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The larynx is composed of nine cartilages that are held together by muscles and ligament: the single thyroid, cricoid, and epiglottic cartilages and the paired arytenoid, corniculate, and cuneiform cartilages. (See also color plates.) The largest of these, the thyroid cartilage, forms the Adam's apple, which protrudes in the front of the neck. Two flexible vocal cords reach from the back to the front wall of the larynx and are manipulated by small muscles to produce sound. The epiglottis, a flap or lid at the base of the tongue, closes the larynx as it is lifted up during swallowing and so prevents passage of food or drink into the larynx and trachea.
la·ryn·ges(lar'ingks, lă-rin'jēz), Avoid the misspelling/mispronunciation larnyx.
larynxThe region of the throat between the pharynx (tip of the epiglottis) and trachea (cricoid cartilage) which contains the vocal cords and is involved in breathing, swallowing, and speech.
• Superolateral boundary—Tip of the epiglottis and aryepiglottic folds.
• Inferior limit—Inferior rim of the cricoid cartilage.
• Posterior limit—Posterior mucosa covering cricoid cartilage, arytenoid region, and interarytenoid space.
• Anterior limit—Lingual surface of epiglottis, thyrohyoid membrane, anterior commissure, thyroid cartilage, cricothyroid membrane, and anterior arch of the cricoid cartilage.
Supraglottis, glottis, subglottis.
lar·ynx, pl. larynges (laringks, lă-rinjēz) [TA]
larynx(lar'inks) plural.larynges [Gr.]
The framework of the larynx is built of three single cartilages and three paired cartilages. The unpaired cartilages are: the cricoid cartilage, a thick cartilage ring on top of the trachea; the thyroid cartilage, a V-shaped cartilage that sits on the cricoid with the point of its 'V' facing forward; and above this, the epiglottic cartilage, shaped like an upright paddle, with its handle held inside the front angle of the thyroid cartilage. The three smaller paired cartilages are: the arytenoids, the corniculates, and the cuneiforms. These nine cartilages are held together by membranes and ligaments, usually named by the structures that are interconnected; for example, the cricothyroid membrane connects the front of the cricoid cartilage with the base of the thyroid cartilage in the midline.
The intrinsic muscles of the larynx -- cricothyroid, posterior cricoarytenoid, lateral cricoarytenoid, thyroarytenoid, transverse and oblique arytenoids, and vocalis -- alter the length and tension of the vocal cords and the size and shape of the opening between them (the rima glottis). The vagus nerve supplies motor and sensory innervation to the larynx; the cricothyroid muscle is innervated by the external laryngeal branch of the vagus, while the other intrinsic muscles are innervated by the recurrent laryngeal branch of the vagus.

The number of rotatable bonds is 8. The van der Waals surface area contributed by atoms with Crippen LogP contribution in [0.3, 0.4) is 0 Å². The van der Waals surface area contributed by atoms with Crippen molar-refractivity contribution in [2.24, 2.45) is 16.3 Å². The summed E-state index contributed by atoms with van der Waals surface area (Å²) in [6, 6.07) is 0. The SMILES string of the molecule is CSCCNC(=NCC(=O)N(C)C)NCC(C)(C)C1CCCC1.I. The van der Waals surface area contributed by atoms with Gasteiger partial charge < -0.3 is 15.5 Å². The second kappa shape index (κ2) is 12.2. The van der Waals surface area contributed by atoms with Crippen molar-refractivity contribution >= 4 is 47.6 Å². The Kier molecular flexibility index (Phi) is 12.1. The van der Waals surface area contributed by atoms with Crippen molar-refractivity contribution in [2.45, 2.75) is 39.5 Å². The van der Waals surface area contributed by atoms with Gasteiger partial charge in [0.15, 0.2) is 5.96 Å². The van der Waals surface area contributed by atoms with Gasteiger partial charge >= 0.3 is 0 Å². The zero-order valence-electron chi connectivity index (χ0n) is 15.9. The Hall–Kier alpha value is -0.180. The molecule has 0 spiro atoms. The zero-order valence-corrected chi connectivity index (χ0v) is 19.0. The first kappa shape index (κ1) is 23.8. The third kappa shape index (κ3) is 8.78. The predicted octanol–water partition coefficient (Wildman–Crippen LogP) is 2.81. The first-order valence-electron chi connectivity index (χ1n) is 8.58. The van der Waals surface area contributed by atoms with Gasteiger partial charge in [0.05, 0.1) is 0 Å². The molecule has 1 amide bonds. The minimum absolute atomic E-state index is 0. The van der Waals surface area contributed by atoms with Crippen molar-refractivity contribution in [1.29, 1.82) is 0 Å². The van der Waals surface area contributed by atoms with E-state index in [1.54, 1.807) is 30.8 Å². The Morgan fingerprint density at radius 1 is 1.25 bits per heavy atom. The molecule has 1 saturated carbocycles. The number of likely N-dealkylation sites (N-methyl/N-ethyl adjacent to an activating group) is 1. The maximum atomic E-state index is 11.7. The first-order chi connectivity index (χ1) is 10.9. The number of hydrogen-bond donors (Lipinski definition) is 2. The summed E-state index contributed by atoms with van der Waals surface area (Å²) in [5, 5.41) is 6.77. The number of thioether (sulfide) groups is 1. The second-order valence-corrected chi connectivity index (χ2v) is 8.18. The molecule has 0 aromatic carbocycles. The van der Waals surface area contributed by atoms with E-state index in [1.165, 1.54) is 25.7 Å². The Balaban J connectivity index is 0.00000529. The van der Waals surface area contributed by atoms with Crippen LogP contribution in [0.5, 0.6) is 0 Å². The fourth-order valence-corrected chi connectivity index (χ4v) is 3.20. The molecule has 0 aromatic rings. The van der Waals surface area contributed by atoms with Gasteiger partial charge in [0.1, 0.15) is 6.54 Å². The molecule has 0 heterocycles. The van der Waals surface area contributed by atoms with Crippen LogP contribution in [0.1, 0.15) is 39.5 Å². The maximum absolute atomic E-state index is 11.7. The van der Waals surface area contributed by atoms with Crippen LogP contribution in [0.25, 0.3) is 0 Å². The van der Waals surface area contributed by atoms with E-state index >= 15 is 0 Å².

The cavity within the larynx comprises three consecutive chambers. The first chamber, the vestibule of the larynx, is a tube between the pharynx and a pair of folds, the vestibular folds (the "false vocal cords"), that protrude into the larynx. The second chamber, the ventricle of the larynx, is a short segment between the vestibular folds and the vocal folds; the ventricle has lateral recesses extending laterally under the vestibular folds. The third chamber, the infraglottic cavity (infraglottic larynx, subglottic space), is a tube between the vocal folds and the trachea.
foreign bodies in larynx
Symptoms may include coughing, choking, dyspnea, fixed pain, or loss of voice.
If the patient is able to speak or cough, the rescuer should not interfere with the patient's attempts to expel the object. If the patient is unable to speak, cough, or breathe, the rescuer should apply the Heimlich maneuver 6 to 10 times rapidly in succession. Using air already in the lungs, the thrusts create an artificial cough to propel the obstructing object out of the airway. If the patient loses consciousness, carefully assist him or her to the ground in a supine (face up) position. Next the rescuer should begin CPR since compressions have been shown to be effective in clearing an obstruction. With each time attempt to ventilate, the rescuer should first look in the mouth to see if there is an object that can be pulled out of the airway with gloved fingers. Previously chest thrusts were taught for an obese or pregnant patient or a child with a foreign body airway obstruction. To simplify this procedure the Emergency Cardiac Care Guidelines 2005 recommend all patients receive chest compressions following CPR. For an infant, the rescuer uses back slaps before chest thrusts. Direct laryngoscopy and the use of Magill forceps may be required to remove a foreign object. If the object cannot be readily removed with these measures, an emergency cricothyrotomy, or emergency tracheotomy may be required. See: Heimlich maneuver